GameCo will soon be bringing its video-gaming-slots hybrids to the casinos of Las Vegas. On Wednesday, the company — which calls itself “the video game casino” — was recommended for licensing by the Nevada Gaming Control Board.
GameCo made history when it when it launched the world’s first commercially-operational skill-based casino gaming machine, Danger Arena, at Harrah’s Atlantic City in New Jersey in November 2016.
The terminals — known as video gaming machines (VGMs) — aim to help casinos reconnect with the millennial generation, which is largely left cold by traditional slots and other casino games. The machines employ a similar financial model to slots, coupled with challenges that are more engaging to millennials, like first-person action, racing, fighting and puzzle games.
The titles in GameCo’s portfolio include Call of Duty, Nothin’ But Net, Steve Aoki’s Neon Dream and Terminator 2.
The major difference in the financial model of VGMs and traditional slots is that the latter offer “variable payouts.” Previously, all casino games had to give everybody the same chance of winning — by law — to ensure fairness. But variable payouts afford those who have become proficient at a game a higher chance of winning. Both Nevada and New Jersey had to tweak their gaming laws to make way for the machines.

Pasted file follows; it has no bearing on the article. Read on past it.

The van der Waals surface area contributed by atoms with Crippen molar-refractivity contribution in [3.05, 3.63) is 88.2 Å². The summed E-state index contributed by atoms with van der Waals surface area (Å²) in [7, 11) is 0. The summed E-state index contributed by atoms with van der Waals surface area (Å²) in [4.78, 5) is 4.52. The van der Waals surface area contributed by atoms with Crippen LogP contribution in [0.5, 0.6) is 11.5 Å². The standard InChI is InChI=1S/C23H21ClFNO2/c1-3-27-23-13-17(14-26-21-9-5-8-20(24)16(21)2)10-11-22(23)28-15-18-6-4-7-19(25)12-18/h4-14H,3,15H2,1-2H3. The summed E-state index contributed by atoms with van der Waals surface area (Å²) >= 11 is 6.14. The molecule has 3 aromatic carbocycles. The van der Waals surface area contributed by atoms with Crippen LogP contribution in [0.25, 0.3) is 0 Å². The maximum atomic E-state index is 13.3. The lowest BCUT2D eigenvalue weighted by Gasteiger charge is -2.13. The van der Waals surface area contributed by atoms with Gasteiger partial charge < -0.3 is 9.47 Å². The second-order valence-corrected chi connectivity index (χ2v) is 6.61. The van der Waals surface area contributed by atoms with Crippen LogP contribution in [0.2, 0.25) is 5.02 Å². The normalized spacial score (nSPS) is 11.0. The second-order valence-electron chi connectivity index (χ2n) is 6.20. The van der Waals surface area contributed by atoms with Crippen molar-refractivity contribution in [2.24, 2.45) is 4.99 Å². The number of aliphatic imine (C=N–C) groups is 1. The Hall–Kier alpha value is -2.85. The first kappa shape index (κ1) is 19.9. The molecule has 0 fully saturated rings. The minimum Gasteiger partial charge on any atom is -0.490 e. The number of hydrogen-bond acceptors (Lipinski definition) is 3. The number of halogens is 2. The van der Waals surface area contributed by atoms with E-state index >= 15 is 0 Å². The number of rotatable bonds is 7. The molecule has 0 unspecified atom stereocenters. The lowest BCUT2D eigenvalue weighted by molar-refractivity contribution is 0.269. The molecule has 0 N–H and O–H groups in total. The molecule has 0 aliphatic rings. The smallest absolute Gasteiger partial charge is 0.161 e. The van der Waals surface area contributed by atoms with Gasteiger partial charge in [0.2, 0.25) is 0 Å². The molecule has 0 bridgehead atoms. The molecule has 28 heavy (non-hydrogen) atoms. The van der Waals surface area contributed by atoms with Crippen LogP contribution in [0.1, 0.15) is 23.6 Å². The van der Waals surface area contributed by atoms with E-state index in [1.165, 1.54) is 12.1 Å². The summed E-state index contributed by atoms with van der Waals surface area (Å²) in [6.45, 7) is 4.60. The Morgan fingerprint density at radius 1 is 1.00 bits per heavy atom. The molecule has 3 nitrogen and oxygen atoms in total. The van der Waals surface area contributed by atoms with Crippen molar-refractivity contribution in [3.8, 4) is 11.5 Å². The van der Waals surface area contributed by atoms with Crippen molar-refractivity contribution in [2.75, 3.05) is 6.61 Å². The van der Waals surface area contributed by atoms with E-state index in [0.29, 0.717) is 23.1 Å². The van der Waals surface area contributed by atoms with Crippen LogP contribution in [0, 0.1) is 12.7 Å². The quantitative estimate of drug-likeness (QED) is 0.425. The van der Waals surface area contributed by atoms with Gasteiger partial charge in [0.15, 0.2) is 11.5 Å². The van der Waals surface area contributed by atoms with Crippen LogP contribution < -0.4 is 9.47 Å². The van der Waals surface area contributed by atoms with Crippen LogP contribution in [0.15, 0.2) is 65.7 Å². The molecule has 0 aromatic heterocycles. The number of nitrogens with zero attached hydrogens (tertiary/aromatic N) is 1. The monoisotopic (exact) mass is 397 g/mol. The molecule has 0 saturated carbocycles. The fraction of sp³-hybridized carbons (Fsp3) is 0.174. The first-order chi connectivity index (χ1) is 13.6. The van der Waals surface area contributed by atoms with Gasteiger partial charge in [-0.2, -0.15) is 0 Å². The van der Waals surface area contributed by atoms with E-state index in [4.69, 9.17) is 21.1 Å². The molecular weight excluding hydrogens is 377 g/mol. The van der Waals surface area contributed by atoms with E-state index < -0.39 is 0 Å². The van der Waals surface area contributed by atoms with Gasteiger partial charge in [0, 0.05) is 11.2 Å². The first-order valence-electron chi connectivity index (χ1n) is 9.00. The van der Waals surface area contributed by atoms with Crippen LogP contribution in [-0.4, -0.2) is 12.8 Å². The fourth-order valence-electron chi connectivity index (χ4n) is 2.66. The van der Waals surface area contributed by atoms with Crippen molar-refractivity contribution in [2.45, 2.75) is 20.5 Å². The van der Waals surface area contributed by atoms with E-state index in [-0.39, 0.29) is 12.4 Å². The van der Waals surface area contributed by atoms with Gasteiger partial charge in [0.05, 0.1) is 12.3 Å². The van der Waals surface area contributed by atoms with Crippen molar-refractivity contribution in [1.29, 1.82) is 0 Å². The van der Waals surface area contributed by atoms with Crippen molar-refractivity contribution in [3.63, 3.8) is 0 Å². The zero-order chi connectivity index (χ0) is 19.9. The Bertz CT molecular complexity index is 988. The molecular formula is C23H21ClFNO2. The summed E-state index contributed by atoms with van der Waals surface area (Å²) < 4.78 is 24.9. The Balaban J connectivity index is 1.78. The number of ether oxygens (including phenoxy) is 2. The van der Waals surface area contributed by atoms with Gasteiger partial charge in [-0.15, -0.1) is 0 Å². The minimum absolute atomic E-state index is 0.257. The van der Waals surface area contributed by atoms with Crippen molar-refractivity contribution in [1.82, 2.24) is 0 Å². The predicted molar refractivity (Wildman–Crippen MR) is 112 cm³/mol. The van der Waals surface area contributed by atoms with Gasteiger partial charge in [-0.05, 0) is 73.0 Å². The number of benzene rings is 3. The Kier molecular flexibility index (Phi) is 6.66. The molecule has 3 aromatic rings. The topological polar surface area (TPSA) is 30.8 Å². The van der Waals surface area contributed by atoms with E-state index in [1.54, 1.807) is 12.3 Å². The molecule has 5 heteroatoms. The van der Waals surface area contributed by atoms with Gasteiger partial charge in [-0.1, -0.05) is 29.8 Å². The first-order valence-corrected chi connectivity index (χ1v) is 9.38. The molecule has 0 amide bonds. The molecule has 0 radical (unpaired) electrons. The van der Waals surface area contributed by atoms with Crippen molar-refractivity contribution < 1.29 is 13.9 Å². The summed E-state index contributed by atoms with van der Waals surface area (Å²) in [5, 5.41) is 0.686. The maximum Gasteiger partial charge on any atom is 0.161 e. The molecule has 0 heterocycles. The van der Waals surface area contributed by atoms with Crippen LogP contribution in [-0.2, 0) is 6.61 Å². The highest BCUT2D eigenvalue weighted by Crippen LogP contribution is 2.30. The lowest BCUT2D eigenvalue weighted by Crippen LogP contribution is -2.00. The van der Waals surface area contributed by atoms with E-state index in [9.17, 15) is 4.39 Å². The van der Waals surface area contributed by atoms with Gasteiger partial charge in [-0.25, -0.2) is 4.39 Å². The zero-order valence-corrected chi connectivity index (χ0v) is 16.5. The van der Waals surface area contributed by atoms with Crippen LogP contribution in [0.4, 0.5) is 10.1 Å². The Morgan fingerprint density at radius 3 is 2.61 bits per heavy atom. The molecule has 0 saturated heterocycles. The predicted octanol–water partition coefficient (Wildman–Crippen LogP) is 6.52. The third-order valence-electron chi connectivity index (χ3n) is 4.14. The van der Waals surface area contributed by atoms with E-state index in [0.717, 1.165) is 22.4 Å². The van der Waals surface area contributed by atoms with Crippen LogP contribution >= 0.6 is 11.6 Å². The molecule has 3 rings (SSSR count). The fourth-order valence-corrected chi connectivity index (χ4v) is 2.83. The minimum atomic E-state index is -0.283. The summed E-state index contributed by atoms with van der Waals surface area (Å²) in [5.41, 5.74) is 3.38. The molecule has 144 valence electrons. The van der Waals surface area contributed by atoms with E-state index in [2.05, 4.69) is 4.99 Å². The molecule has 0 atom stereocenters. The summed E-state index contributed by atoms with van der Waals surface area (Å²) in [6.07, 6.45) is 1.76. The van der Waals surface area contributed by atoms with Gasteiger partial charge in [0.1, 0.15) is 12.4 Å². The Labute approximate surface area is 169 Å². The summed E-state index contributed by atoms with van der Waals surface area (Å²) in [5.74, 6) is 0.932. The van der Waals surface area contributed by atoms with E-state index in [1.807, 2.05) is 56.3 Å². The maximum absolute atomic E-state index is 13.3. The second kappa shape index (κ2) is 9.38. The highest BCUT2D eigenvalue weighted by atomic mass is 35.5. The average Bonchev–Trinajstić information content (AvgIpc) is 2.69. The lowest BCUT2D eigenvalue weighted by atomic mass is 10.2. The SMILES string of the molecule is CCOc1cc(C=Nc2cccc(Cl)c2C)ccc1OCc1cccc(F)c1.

This won’t be the debut of skill-gaming in Nevada. While GameCo was first in New Jersey, its competitor Gamblit launched in Nevada in mid-2017, at MGM casinos, Caesars casinos, and others.
But despite the oft-heard claim that the machines are the savior of casino gaming, early results were disappointing — possibly because the target millennials had to seek them out on the casino floor amid a sea of slots.
70 Percent of Casinos Want It
Caesars may have been the first to roll out skill gaming, but it was also the first to pull it at its three Atlantic City casinos — after six months — because the 21 GameCo machines it initially trialled had failed to make a profit.
Nevertheless, swathes of exhibition space at conferences like G2E and ICE remain packed with skill-gaming products, each promising to be the future of casino gaming, and the casino industry remains largely convinced.
A recent study found that 70 percent of casinos in the US were considering adding skill-gaming to the casino floor.
But for all the talk of attracting millennials and future-proofing the industry, many casinos are focusing on Generation X — those born between 1965 and 1980 — a demographic that is more financially stable.